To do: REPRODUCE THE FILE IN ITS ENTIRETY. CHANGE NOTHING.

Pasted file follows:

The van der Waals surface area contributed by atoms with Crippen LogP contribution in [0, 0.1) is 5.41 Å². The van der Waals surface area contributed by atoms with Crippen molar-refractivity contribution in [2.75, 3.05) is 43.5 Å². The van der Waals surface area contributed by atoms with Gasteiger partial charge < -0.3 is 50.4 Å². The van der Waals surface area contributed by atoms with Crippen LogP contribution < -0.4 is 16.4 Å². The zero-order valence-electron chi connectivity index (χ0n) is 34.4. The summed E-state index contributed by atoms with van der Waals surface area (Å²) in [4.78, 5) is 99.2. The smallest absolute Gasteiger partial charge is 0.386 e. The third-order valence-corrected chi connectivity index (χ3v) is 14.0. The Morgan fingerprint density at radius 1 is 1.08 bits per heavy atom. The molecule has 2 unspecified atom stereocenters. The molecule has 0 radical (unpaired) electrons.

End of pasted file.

The van der Waals surface area contributed by atoms with Crippen LogP contribution in [0, 0.1) is 5.41 Å². The van der Waals surface area contributed by atoms with Crippen molar-refractivity contribution in [2.75, 3.05) is 43.5 Å². The van der Waals surface area contributed by atoms with Gasteiger partial charge < -0.3 is 50.4 Å². The van der Waals surface area contributed by atoms with Crippen LogP contribution < -0.4 is 16.4 Å². The zero-order valence-electron chi connectivity index (χ0n) is 34.4. The summed E-state index contributed by atoms with van der Waals surface area (Å²) in [4.78, 5) is 99.2. The smallest absolute Gasteiger partial charge is 0.386 e. The third-order valence-corrected chi connectivity index (χ3v) is 14.0. The Morgan fingerprint density at radius 1 is 1.08 bits per heavy atom. The molecule has 2 unspecified atom stereocenters. The molecule has 0 radical (unpaired) electrons.